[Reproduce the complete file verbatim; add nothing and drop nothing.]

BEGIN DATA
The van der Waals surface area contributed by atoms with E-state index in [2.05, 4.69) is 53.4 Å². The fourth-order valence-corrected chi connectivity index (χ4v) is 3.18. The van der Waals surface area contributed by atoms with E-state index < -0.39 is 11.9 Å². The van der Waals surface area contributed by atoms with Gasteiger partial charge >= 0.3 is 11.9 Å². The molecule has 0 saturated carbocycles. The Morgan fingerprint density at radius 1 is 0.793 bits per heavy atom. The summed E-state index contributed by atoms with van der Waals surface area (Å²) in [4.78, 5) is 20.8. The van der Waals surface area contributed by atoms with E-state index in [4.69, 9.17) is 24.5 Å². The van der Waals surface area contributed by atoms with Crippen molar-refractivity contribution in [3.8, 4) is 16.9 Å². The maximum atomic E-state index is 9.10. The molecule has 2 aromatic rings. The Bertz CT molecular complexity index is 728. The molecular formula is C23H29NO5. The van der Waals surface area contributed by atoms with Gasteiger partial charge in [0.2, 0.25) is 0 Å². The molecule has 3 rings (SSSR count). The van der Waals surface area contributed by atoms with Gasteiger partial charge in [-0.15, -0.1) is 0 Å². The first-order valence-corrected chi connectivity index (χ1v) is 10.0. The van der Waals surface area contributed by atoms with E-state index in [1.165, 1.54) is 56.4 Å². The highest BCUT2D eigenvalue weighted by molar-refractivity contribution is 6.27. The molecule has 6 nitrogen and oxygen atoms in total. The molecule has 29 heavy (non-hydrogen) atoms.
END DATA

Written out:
The van der Waals surface area contributed by atoms with E-state index in [2.05, 4.69) is 53.4 Å². The fourth-order valence-corrected chi connectivity index (χ4v) is 3.18. The van der Waals surface area contributed by atoms with E-state index < -0.39 is 11.9 Å². The van der Waals surface area contributed by atoms with Gasteiger partial charge >= 0.3 is 11.9 Å². The molecule has 0 saturated carbocycles. The Morgan fingerprint density at radius 1 is 0.793 bits per heavy atom. The summed E-state index contributed by atoms with van der Waals surface area (Å²) in [4.78, 5) is 20.8. The van der Waals surface area contributed by atoms with E-state index in [4.69, 9.17) is 24.5 Å². The van der Waals surface area contributed by atoms with Crippen molar-refractivity contribution in [3.8, 4) is 16.9 Å². The maximum atomic E-state index is 9.10. The molecule has 2 aromatic rings. The Bertz CT molecular complexity index is 728. The molecular formula is C23H29NO5. The van der Waals surface area contributed by atoms with Gasteiger partial charge in [0.2, 0.25) is 0 Å². The molecule has 3 rings (SSSR count). The van der Waals surface area contributed by atoms with Gasteiger partial charge in [-0.15, -0.1) is 0 Å². The first-order valence-corrected chi connectivity index (χ1v) is 10.0. The van der Waals surface area contributed by atoms with E-state index in [1.165, 1.54) is 56.4 Å². The highest BCUT2D eigenvalue weighted by molar-refractivity contribution is 6.27. The molecule has 6 nitrogen and oxygen atoms in total. The molecule has 29 heavy (non-hydrogen) atoms.